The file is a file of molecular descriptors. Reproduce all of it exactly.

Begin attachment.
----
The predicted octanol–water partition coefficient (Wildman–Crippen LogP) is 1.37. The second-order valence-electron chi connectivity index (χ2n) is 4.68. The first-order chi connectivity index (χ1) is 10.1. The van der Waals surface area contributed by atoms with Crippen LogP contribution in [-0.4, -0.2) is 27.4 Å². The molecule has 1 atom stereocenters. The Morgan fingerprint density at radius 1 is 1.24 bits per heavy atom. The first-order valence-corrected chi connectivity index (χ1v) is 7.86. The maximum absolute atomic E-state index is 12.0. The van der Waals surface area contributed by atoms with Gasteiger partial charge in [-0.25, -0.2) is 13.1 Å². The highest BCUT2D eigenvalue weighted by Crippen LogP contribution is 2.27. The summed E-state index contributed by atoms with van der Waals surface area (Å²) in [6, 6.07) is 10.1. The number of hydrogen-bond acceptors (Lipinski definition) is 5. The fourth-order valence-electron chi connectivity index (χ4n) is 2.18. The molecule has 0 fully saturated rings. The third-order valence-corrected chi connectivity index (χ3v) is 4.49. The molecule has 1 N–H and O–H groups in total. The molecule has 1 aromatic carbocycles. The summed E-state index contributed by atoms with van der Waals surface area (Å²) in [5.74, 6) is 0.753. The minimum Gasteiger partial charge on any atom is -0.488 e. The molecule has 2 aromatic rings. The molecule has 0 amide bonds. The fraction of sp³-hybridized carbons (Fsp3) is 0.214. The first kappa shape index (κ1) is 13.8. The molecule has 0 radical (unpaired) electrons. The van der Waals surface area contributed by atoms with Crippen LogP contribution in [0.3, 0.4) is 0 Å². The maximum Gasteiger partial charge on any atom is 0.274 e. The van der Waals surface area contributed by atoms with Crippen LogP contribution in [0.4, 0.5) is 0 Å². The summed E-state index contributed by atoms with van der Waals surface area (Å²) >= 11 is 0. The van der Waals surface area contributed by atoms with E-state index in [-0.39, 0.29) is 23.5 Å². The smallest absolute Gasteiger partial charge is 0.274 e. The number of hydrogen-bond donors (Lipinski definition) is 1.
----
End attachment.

The predicted octanol–water partition coefficient (Wildman–Crippen LogP) is 1.37. The second-order valence-electron chi connectivity index (χ2n) is 4.68. The first-order chi connectivity index (χ1) is 10.1. The van der Waals surface area contributed by atoms with Crippen LogP contribution in [-0.4, -0.2) is 27.4 Å². The molecule has 1 atom stereocenters. The Morgan fingerprint density at radius 1 is 1.24 bits per heavy atom. The first-order valence-corrected chi connectivity index (χ1v) is 7.86. The maximum absolute atomic E-state index is 12.0. The van der Waals surface area contributed by atoms with Gasteiger partial charge in [-0.25, -0.2) is 13.1 Å². The highest BCUT2D eigenvalue weighted by Crippen LogP contribution is 2.27. The summed E-state index contributed by atoms with van der Waals surface area (Å²) in [6, 6.07) is 10.1. The number of hydrogen-bond acceptors (Lipinski definition) is 5. The fourth-order valence-electron chi connectivity index (χ4n) is 2.18. The molecule has 0 fully saturated rings. The third-order valence-corrected chi connectivity index (χ3v) is 4.49. The molecule has 1 N–H and O–H groups in total. The molecule has 1 aromatic carbocycles. The summed E-state index contributed by atoms with van der Waals surface area (Å²) in [5.74, 6) is 0.753. The minimum Gasteiger partial charge on any atom is -0.488 e. The molecule has 2 aromatic rings. The molecule has 0 amide bonds. The fraction of sp³-hybridized carbons (Fsp3) is 0.214. The first kappa shape index (κ1) is 13.8. The molecule has 0 radical (unpaired) electrons. The van der Waals surface area contributed by atoms with Crippen LogP contribution in [0.3, 0.4) is 0 Å². The maximum Gasteiger partial charge on any atom is 0.274 e. The van der Waals surface area contributed by atoms with Crippen LogP contribution in [0.4, 0.5) is 0 Å². The summed E-state index contributed by atoms with van der Waals surface area (Å²) >= 11 is 0. The van der Waals surface area contributed by atoms with E-state index in [-0.39, 0.29) is 23.5 Å². The smallest absolute Gasteiger partial charge is 0.274 e. The number of hydrogen-bond donors (Lipinski definition) is 1.